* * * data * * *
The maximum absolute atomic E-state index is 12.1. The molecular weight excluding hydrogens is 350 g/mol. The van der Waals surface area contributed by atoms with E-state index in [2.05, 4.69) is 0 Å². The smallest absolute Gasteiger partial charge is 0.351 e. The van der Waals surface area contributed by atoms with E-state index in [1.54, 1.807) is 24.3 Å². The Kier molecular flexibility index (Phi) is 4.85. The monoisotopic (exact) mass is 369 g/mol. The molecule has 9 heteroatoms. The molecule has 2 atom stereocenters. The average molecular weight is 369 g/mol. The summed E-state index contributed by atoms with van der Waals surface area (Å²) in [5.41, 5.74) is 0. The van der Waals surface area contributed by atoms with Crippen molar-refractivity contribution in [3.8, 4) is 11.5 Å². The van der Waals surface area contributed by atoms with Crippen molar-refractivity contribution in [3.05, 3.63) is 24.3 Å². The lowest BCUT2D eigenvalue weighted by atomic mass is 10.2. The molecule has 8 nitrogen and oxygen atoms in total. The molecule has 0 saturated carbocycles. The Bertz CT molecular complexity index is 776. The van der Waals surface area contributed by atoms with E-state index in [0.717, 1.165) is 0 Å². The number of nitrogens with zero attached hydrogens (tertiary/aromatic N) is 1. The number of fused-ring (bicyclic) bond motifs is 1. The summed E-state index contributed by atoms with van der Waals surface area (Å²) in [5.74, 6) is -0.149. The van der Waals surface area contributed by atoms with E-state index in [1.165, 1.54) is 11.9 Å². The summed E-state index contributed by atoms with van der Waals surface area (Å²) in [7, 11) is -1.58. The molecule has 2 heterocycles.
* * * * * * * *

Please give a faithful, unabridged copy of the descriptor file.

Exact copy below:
The maximum absolute atomic E-state index is 12.1. The molecular weight excluding hydrogens is 350 g/mol. The van der Waals surface area contributed by atoms with E-state index in [2.05, 4.69) is 0 Å². The smallest absolute Gasteiger partial charge is 0.351 e. The van der Waals surface area contributed by atoms with E-state index in [1.54, 1.807) is 24.3 Å². The Kier molecular flexibility index (Phi) is 4.85. The monoisotopic (exact) mass is 369 g/mol. The molecule has 9 heteroatoms. The molecule has 2 atom stereocenters. The average molecular weight is 369 g/mol. The summed E-state index contributed by atoms with van der Waals surface area (Å²) in [5.41, 5.74) is 0. The van der Waals surface area contributed by atoms with Crippen molar-refractivity contribution in [3.8, 4) is 11.5 Å². The van der Waals surface area contributed by atoms with Crippen molar-refractivity contribution in [3.05, 3.63) is 24.3 Å². The lowest BCUT2D eigenvalue weighted by atomic mass is 10.2. The molecule has 8 nitrogen and oxygen atoms in total. The molecule has 0 saturated carbocycles. The Bertz CT molecular complexity index is 776. The van der Waals surface area contributed by atoms with E-state index in [0.717, 1.165) is 0 Å². The number of nitrogens with zero attached hydrogens (tertiary/aromatic N) is 1. The number of fused-ring (bicyclic) bond motifs is 1. The summed E-state index contributed by atoms with van der Waals surface area (Å²) in [5.74, 6) is -0.149. The van der Waals surface area contributed by atoms with E-state index in [1.165, 1.54) is 11.9 Å². The summed E-state index contributed by atoms with van der Waals surface area (Å²) in [7, 11) is -1.58. The molecule has 2 heterocycles.